One spin isn’t as easy a task as it might sound. It’s easy to overturn and get panicky because it happens very quickly. The best advice I can share with you—both as a judge and an exhibitor—is to strive for correctness. Don’t try to make it look like a plushalf; most of the time you’ll wind up with a minus-half when you try too hard. Know your horse’s abilities and make it correct.
Your successful spin maneuver starts with your approach, stop, and 360-degree turn itself, and ends with an exit that sets you up for success in the next maneuver. I’ll go through each of those steps here.
My nesslike, approach which is is busi- how I tackle my entire ranch riding pattern. I ride with a purpose and ask my horse to move out in a similar fashion. If you’re riding on a ranch, you’re on a mission. You must move cattle or fix a fence; you’re there to work and get the job done well and move onto the next task. Ranch riding patterns should be approached in the same manner.
I stop my horse at the appointed place, as designated by the pattern. When I stop him, I prepare for the first turn. I stay soft—I don’t want to intimidate my horse or teach him to anticipate the maneuver. Depending on my horse’s response time and his comfort level, I try to minimize the pause before the turn. A lengthy pause, as you might see in a reining pattern, isn’t appropriate here. I’m here to get in, do my job, and get out.
I cue for my turn to the right with enough pres- sure to turn my horse to the best of his ability. With practice at home, I can determine if he’s a slower turner or if he gets around with faster steps. A show isn’t the place to determine at which speed we can spin; we need to decide his skill level at home. Just as with a reining spin, I want my horse’s outside front foot to cross in front of his inside front foot, as shown here. I also want cadence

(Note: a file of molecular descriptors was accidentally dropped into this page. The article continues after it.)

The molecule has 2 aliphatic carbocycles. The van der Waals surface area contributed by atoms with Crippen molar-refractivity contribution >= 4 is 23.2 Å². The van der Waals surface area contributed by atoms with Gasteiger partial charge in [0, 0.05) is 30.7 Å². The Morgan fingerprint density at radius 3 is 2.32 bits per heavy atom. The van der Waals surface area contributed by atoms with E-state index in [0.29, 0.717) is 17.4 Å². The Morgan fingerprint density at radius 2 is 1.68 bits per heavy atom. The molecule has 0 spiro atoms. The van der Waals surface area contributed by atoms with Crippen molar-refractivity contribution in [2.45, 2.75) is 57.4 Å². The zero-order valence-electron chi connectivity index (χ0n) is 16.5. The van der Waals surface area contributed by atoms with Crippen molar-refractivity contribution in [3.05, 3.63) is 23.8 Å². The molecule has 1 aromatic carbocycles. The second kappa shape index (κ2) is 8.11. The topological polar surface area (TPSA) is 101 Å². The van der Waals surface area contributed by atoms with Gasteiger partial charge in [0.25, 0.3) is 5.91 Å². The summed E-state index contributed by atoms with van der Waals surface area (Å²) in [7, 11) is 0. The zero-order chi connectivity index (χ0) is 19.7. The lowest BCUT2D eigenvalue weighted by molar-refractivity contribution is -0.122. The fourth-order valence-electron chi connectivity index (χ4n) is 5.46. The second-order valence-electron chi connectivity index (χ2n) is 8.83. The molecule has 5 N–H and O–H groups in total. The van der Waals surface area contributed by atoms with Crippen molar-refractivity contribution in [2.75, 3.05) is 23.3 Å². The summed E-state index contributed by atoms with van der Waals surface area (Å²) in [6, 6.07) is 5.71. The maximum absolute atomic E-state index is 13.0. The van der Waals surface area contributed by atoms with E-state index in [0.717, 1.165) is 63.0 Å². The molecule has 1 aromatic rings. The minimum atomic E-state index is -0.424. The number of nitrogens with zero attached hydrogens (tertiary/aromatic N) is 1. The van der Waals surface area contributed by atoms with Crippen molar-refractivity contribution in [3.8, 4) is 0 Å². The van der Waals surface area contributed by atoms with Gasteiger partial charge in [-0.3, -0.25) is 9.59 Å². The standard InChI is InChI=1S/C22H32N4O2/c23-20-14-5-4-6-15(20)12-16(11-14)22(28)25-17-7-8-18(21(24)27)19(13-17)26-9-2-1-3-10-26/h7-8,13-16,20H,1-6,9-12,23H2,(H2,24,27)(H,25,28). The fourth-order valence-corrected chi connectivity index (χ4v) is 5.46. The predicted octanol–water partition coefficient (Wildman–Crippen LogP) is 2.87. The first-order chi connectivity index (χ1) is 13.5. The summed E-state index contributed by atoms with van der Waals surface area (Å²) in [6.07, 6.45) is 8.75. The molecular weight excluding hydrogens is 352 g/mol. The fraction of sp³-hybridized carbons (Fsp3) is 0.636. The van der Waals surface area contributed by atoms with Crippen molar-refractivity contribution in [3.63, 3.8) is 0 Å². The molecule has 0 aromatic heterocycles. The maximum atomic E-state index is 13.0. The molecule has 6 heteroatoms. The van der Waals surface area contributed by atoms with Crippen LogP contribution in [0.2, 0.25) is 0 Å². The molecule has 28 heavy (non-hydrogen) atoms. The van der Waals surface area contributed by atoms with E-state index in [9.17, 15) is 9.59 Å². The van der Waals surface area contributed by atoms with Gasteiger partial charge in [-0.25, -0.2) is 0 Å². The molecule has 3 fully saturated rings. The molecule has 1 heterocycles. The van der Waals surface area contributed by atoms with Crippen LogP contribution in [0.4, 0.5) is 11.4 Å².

and finesse to his steps rather than stumbling and lack of rhythm.
I stop my horse right on target. This precise end to the turn is essential and isn’t easy to achieve. By being in sync with my horse, I can feel his footfalls and determine when to cue him to end the turn, precisely at 360 degrees. I quickly settle my horse and them move onto the next maneuver.
Some patterns call for a single consecutive spin in each direction. I can show an increased degree of difficulty and amplify my score by keeping the pause before my second turn as short as possible for my horse. I must respect his need to adjust and prepare, but if we’ve practiced at home, I know how soon I can move into the next turn.
As we finish the second turn, I’m prepared once again to stop my horse right on target so we can move onto the next maneuver. This maneuver really is about minimiz- ing the opportunity for penalties by knowing precisely what your horse needs and how he responds to your cues. If you know that you can get in and out cleanly, without any penalties, that’s the best way to go. If you push your horse past his known abilities, you set yourself up for extra pressure that neither of you can handle and will likely result in a penalty.
Debbie Cooper, Scottsdale, Arizona, is a lifelong horsewoman who’s shown in everything from working cow horse and reining to English and all-around events. She’s a sought-after judge for AQHA competitions plus trains open horses and coaches amateur and youth riders. She’s a world champion in a variety of events, including ranch riding.